Is a coding robot for kids actually effective?
Giving your child an advantage in an increasingly competitive market is something every parent wants to do. One of the ways to do that is to encourage your child to be interested in STEM fields. Learning to code at a young age can help them more easily move into those fields and have an edge over others.
Coding can be difficult to learn. But the younger you are when you learn something, the better you’re going to be at it and the easier it’s going to be to learn. With coding robots, your child can learn to code by doing an activity they’ll find fun, rather than something that makes them feel like they’re sitting in a classroom listening to a teacher. But the question is, do coding robots for kids really work?
To be honest, no one really knows how they work in the long-term. There aren’t a lot of studies that have been done on it, so we don’t have the research to back up any hard claims that are made.
What we do know that there are benefits to using coding robots for kids. They might not turn your kid into the next technology guru, but it’s certainly not going to hurt them. One thing that experts do say might be harmful is the time spent in front of a screen rather than time spent outdoors being a kid. So if you’re thinking about a coding robot for your kid, you might want to consider one of the screenless options. Or you can just limit the time your kid spends using it and force them to go outside, soak up some vitamin D, and play in the dirt.
When should you start your child on a coding robot?
Experts say that they should probably know how to read and write before they get started. So, typically around the age of five. But there are coding toys that are geared toward kids who a little younger. You’re going to be the best judge of whether or not your kid is ready to get started or if you should wait a little while longer. It’ll take until your child is in middle school or so until they can really learn to code and predict outcomes.
There’s also the idea that starting girls on coding at a young age will give them even more of an edge as they get older since women are underrepresented in STEM fields.
There are benefits to coding robots for kids
While there aren’t any research studies that show conclusive, hard evidence about the long-term outcomes of using robot toys to teach kids coding, you can find lists of the expected outcomes, and if there’s even a possibility of them, you’re going to do more good for your child than anything else.
One of the things that your child stands to gain from learning to code is confidence. And that confidence of lack thereof can make or break them when they get older. If they have confidence in their abilities because they have been exposed to something from a young age and aren’t intimidated by it, they’re going to do better than the kid who is sitting next to them in their computer science class who has never seen the material before.
Coding robots also encourage kids to be creative and to problem-solve. They’re creating stories and pictures and games. And while they are doing that, they’re coming up against problems that they have to think through. And those critical thinking skills will be invaluable as they get older and will make them more valuable and confident in their jobs and higher education classes.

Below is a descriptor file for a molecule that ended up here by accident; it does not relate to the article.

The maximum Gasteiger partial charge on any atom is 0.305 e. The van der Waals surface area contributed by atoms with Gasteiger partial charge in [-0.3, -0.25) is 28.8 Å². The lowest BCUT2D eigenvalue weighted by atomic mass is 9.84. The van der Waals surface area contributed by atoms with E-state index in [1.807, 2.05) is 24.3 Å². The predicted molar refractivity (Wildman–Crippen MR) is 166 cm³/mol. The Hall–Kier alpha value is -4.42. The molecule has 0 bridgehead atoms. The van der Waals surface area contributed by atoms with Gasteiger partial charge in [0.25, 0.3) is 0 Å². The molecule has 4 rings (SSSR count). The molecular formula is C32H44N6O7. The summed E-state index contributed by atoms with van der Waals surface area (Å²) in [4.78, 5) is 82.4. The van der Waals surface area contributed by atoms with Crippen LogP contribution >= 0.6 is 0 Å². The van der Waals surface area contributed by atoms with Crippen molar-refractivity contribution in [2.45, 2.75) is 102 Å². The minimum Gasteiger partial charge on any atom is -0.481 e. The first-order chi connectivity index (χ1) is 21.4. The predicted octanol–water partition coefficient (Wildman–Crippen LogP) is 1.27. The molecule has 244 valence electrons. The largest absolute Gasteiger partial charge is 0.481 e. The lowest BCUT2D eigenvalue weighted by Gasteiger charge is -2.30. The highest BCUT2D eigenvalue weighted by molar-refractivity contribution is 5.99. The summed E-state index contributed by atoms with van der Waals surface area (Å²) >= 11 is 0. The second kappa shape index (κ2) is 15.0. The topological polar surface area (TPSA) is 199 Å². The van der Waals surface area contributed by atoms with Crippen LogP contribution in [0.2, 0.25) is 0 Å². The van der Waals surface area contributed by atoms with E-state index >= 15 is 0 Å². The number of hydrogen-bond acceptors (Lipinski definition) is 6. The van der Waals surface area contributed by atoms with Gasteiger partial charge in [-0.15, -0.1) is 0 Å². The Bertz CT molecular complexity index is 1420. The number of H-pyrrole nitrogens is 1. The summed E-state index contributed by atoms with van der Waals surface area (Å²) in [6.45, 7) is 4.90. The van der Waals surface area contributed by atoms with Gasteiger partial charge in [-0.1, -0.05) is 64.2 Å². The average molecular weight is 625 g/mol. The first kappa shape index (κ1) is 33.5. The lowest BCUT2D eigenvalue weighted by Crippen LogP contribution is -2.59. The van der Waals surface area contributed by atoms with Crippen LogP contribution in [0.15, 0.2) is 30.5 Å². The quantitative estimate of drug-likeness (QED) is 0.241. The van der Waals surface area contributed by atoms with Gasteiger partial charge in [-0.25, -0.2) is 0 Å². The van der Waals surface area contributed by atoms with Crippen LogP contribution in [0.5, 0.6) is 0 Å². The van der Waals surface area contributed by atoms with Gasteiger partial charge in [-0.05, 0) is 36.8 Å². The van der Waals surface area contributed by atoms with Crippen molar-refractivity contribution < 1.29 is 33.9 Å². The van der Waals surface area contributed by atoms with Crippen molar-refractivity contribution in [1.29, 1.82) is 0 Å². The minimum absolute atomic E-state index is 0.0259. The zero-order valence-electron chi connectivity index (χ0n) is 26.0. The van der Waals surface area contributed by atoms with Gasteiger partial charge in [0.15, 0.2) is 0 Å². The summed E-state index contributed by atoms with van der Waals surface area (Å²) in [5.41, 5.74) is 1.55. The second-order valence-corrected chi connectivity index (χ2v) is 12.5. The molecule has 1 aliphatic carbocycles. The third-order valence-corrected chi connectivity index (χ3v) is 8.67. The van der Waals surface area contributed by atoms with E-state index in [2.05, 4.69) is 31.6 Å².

Robots that don’t code are useful too
Robots that teach kids how to code are fantastic and starts them on a great path for the future, but maybe you’re just getting started with introducing your child to learning via a robot. Instead, you need something a little less intensive, something that will be more like a friendly toy.
Miko 2 Advanced AI Kids Robot
Kids robots can teach your child more than just coding. The Miko 2 not only entertains your child, but it also teaches your child through having conversations with them. It can recognize your child’s face and voice, identify their mood, and it’s adaptable. Which means it learns from its environment. With the app, parents can manage the Miko 2 and can manage discussion topics and limit playtime. The Miko 2 can hear, see, speak, learn, teach, and sing.
Pillar Learning Codi Educational Storytelling Robot
If you’re looking to ease your child from a young age into interacting with robot toys, the Pillar Learning Codi Educational Storytelling Robot is a great start. This robot is meant for kids aged one year and above, and it’s an educational storytelling robot. The device even has a voice that’s real-sounding for storytelling. It has 200 songs, lessons, and stories, and it can also help your child with their socioemotional skills.
Osmo iPad Game System
The Osmo iPad Game System is a great addition for anyone who already has an iPad their kids can use, or for anyone who’s looking to get an iPad for the home. There’s a wide range of topics for kids to learn, from spelling and math to gravity and business. All you have to do is attach the Osmo to the base of your iPad and place the red reflector over the camera. There is the Genius Kit, the Wonder Kit, and the Explorer Kit, and they all come with accessories that are recognizable with the red reflector over the camera. With this, your kid will be learning and having fun at the same time.
Get your kid started on coding at a young age and keep it going